His first school experience was at a Dame School which he attended at the age of six or seven. Their cost three pence (four to six cents) per week. Following this he attended a larger public school which he had no clear remembrance. At Leather Lane he attended “Baldwin’ Garden National School” for boys only. However, a girl’s school was also maintained and once a week the girls joined the boys for singing practice. The name of this school was decidedly a misfit because there was no garden nor even a playground. When they moved to Southampton Street he worked in his father’s store. While they lived in Bromley he attended the “Priory Street National School” for three months where he was head boy. He was now at the end of his formal schooling for at the age of fourteen he left school to work in his father’s oil shop. However, he did attend the “Saint Michael Night School” for a short period of time.

For his work in the store he received six shillings, (about $1.50) per week and paid three shillings to his mother for board.

He worked for his father until he was about seventeen years of age. At this time his mother desired to immigrate to Utah but his father was not very favorable to the idea. So she decided to send her eldest son, Charles, to America, in the hope that she could use this as an inducement for her husband to emigrate also. The father made no objection, so on May 5, 1866 Charles left England on the sailing vessel “Caroline”. His parents accompanied him to the London docks. His passage was paid to the frontier and he had eight or ten $2.50 gold pieced with which to face the new life.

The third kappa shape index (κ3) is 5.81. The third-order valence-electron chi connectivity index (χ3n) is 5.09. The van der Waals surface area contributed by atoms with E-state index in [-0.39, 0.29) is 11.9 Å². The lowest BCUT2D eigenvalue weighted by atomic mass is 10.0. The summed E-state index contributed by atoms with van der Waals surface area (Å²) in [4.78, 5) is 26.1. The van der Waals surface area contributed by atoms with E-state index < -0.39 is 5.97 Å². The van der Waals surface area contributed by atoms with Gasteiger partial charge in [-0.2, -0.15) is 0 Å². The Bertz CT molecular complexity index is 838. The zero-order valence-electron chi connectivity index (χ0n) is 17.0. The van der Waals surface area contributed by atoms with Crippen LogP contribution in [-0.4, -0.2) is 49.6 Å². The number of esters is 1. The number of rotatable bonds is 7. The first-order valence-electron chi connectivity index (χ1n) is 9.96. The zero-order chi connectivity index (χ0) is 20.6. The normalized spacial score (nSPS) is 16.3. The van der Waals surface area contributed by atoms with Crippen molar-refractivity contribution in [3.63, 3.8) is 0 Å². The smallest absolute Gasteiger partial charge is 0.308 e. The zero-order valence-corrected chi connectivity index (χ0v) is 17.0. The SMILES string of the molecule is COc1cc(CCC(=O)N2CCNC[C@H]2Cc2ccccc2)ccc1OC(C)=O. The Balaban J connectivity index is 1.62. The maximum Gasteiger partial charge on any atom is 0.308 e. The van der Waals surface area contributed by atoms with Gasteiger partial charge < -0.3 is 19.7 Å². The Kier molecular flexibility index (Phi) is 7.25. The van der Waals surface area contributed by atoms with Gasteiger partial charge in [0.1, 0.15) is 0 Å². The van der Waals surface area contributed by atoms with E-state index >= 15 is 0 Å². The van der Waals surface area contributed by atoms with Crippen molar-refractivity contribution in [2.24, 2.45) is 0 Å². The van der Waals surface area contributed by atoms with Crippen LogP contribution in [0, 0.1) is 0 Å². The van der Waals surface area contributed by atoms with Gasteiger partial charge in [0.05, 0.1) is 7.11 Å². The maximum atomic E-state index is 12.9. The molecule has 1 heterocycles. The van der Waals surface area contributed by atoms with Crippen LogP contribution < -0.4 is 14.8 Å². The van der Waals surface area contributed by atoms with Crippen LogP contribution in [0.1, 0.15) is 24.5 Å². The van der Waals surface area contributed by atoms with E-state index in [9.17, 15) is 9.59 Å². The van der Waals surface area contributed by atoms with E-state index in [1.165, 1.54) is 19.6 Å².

During the six weeks of ocean voyage many amusing and some near tragic things occurred. The ship was heated by upright stoves. One day a pig which was being carried as part of the food supply got loose. It took refuge under the stove. In trying to get the pig out the stove was very nearly upset. Should this have happened very serious consequences from fire might have follow.

On June 11, 1866 the ship arrived in New York but the passengers were not allowed to leave the company. They went up the Hudson River by steamboat and over to New Haven, Connecticut. There they took the train to Montreal, thence to Toronto, and on to Sarnia. From there they crossed to Detroit and went on to Saint Joseph, Missouri. Here they boarded a steamboat and proceeded up the Missouri River for two hundred miles to a landing called Wyoming, Nebraska. At this place the eighteen year old Charles joined Chipman’s Wagon train and the long wearisome trek began.